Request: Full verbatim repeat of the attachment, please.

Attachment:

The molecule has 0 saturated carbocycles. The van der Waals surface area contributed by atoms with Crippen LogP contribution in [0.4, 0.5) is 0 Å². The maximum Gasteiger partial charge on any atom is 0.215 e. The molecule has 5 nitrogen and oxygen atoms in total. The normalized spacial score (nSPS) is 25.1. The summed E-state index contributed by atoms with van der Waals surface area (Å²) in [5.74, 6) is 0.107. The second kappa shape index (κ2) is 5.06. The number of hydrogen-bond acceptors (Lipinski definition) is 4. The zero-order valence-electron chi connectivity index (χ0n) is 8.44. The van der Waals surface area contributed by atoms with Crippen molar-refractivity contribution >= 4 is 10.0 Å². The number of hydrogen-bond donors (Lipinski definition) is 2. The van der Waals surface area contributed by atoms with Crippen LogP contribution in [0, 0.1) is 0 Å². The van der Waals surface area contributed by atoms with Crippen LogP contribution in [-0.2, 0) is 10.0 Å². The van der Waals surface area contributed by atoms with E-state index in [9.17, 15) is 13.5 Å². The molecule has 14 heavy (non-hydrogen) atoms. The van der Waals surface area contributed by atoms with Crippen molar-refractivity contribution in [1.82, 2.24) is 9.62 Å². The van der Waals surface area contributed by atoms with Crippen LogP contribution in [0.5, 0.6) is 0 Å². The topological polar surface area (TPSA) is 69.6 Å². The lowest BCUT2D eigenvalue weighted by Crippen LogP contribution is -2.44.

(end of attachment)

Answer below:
The molecule has 0 saturated carbocycles. The van der Waals surface area contributed by atoms with Crippen LogP contribution in [0.4, 0.5) is 0 Å². The maximum Gasteiger partial charge on any atom is 0.215 e. The molecule has 5 nitrogen and oxygen atoms in total. The normalized spacial score (nSPS) is 25.1. The summed E-state index contributed by atoms with van der Waals surface area (Å²) in [5.74, 6) is 0.107. The second kappa shape index (κ2) is 5.06. The number of hydrogen-bond acceptors (Lipinski definition) is 4. The zero-order valence-electron chi connectivity index (χ0n) is 8.44. The van der Waals surface area contributed by atoms with Crippen molar-refractivity contribution >= 4 is 10.0 Å². The number of hydrogen-bond donors (Lipinski definition) is 2. The van der Waals surface area contributed by atoms with Crippen LogP contribution in [0, 0.1) is 0 Å². The van der Waals surface area contributed by atoms with Crippen LogP contribution in [-0.2, 0) is 10.0 Å². The van der Waals surface area contributed by atoms with E-state index in [9.17, 15) is 13.5 Å². The molecule has 14 heavy (non-hydrogen) atoms. The van der Waals surface area contributed by atoms with Crippen molar-refractivity contribution in [1.82, 2.24) is 9.62 Å². The van der Waals surface area contributed by atoms with Crippen LogP contribution in [0.5, 0.6) is 0 Å². The topological polar surface area (TPSA) is 69.6 Å². The lowest BCUT2D eigenvalue weighted by Crippen LogP contribution is -2.44.